Why the Future of Video Games are ‘Pokemon Go’ and Its Ilk

Posted January 8, 2018

In Rolling Stone‘s Glixel, Edwin Schlossberg, President and Principal Designer at ESI Design, discusses why, in a crowded world, mass gaming is becoming essential:

On a Friday evening this summer dozens of people used a smartphone app to role play as journalists and track down an actor dressed as iconic Brooklyn poet Walt Whitman on the streets of a Brooklyn neighborhood in a game called Lost in Time.

This was just one of the unusual scenes unfolding at the Come Out & Play Festival, an annual outdoor event showcasing original games that make innovative use of public space and inspire people to interact in new ways. The event also happens to be a top destination for designers trying out new ideas and concepts for multiplayer games.

Come Out & Play is an ideal testing ground for these types of large-scale games as it provides lots of open space and plenty of eager players to observe and who can provide feedback in real-time. You can see firsthand how intuitive a game is, if players can quickly grasp the rules and if they are continuing to have fun even if they are not racking up the highest scores. Hit games like Killer Queen Arcade, the ten-person cabinet arcade game with built-in beer holders, got its start at Come Out & Play, and my firm, ESI Design, has used Come Out & Play for many years to test and develop multiplayer, live-action games for museums, hotels, and stores across the country.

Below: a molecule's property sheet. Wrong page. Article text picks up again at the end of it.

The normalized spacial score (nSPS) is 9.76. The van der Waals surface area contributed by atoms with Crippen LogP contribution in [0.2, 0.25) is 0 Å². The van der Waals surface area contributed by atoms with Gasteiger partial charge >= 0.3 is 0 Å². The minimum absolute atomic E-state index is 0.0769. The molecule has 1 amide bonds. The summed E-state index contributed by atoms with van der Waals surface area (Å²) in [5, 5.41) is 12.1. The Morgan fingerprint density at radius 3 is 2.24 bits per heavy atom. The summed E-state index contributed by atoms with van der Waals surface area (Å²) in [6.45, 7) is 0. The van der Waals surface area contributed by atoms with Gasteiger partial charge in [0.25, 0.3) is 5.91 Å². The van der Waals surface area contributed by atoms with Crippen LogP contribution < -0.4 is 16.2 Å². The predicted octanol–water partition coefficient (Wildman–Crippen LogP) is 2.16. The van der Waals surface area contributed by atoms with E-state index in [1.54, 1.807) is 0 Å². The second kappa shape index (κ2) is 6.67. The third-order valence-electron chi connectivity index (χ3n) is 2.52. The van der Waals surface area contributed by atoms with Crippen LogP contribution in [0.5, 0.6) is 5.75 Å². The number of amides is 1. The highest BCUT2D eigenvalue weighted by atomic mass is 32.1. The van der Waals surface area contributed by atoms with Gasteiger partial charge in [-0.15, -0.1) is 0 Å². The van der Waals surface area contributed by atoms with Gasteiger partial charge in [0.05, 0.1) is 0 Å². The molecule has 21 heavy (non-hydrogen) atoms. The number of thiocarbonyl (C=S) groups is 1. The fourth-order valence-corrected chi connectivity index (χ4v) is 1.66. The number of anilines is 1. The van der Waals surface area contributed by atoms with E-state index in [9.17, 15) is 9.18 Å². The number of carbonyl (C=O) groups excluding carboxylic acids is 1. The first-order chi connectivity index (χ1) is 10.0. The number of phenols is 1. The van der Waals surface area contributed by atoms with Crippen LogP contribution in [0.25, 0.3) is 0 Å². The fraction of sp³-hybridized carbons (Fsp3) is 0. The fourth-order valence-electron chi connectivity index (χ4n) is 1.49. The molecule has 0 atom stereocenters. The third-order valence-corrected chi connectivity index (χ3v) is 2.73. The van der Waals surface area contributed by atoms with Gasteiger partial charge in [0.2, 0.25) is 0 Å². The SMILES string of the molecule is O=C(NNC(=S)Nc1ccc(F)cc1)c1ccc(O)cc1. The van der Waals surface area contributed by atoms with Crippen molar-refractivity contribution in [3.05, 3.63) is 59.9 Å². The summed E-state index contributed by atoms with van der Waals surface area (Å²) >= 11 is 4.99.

I have always been fascinated with games that can be played by large groups of people, especially ones that can be played in the same space. In the 1970s, I wrote three bestselling books on games for pocket calculators, which was about as close as you could get to mobile gaming at that time. But rather than writing games that could just be played between the user and his or her pocket calculator, I created as many games as possible where the pocket calculator became a platform for playing games with other people, a device for social interaction.

While many games today are created for a single person to play with a single screen, we are increasingly seeing that people are hungry for games they can play in the real world with a few friends, and also with groups of strangers. Look no further than the popularity of Pokémon Go, color runsescape roomspillow fights, flash mobs, Tough Mudder and more.

Why have these large-scale, in-real-life games struck such a nerve?

First and foremost, people simply have more fun when they play together in the same physical place. You improve your skills by seeing, observing, and interacting. You get better at working and collaborating with other players. You make new friends. These are not just qualities of a rewarding game; these are qualities the world needs now more than ever. There are 200,000 new people on Earth every day. We need experiences where we begin to really love being with other people and gain the skills to work, live, and play well together.

Read more of this article on Rolling Stone >>

Edwin Schlossberg

An internationally recognized pioneer in experience design and audience engagement, Edwin Schlossberg launched his career in 1978 with the design of one of the world’s first interactive museums, The Brooklyn Children’s Museum. Since then, he has been at the forefront of design and technological innovation, creating imaginative and unparalleled public experiences that bring audiences together to explore, learn, communicate, and collaborate.

Join The Conversation